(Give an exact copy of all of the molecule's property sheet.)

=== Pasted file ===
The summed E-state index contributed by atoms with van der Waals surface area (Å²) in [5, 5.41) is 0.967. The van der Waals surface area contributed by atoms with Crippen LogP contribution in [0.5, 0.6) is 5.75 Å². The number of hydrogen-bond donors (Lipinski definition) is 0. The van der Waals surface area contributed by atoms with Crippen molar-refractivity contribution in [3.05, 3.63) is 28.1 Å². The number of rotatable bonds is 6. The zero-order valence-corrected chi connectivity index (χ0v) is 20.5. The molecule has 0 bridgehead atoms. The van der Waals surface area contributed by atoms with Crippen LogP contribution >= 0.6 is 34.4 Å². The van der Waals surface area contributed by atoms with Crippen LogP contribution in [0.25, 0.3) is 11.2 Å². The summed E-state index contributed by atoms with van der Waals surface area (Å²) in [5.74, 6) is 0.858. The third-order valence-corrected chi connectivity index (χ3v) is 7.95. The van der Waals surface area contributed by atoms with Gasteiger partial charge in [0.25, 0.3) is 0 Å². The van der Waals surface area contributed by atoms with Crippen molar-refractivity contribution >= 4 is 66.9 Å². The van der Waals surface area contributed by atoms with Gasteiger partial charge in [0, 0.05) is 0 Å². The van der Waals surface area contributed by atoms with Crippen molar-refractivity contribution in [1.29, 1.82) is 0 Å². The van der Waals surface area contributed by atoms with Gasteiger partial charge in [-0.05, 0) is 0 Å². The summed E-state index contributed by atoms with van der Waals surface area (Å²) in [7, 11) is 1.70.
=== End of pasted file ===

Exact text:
The summed E-state index contributed by atoms with van der Waals surface area (Å²) in [5, 5.41) is 0.967. The van der Waals surface area contributed by atoms with Crippen LogP contribution in [0.5, 0.6) is 5.75 Å². The number of hydrogen-bond donors (Lipinski definition) is 0. The van der Waals surface area contributed by atoms with Crippen molar-refractivity contribution in [3.05, 3.63) is 28.1 Å². The number of rotatable bonds is 6. The zero-order valence-corrected chi connectivity index (χ0v) is 20.5. The molecule has 0 bridgehead atoms. The van der Waals surface area contributed by atoms with Crippen LogP contribution >= 0.6 is 34.4 Å². The van der Waals surface area contributed by atoms with Crippen LogP contribution in [0.25, 0.3) is 11.2 Å². The summed E-state index contributed by atoms with van der Waals surface area (Å²) in [5.74, 6) is 0.858. The third-order valence-corrected chi connectivity index (χ3v) is 7.95. The van der Waals surface area contributed by atoms with Gasteiger partial charge in [0.25, 0.3) is 0 Å². The van der Waals surface area contributed by atoms with Crippen molar-refractivity contribution >= 4 is 66.9 Å². The van der Waals surface area contributed by atoms with Gasteiger partial charge in [0, 0.05) is 0 Å². The van der Waals surface area contributed by atoms with Crippen molar-refractivity contribution in [1.29, 1.82) is 0 Å². The van der Waals surface area contributed by atoms with Gasteiger partial charge in [-0.05, 0) is 0 Å². The summed E-state index contributed by atoms with van der Waals surface area (Å²) in [7, 11) is 1.70.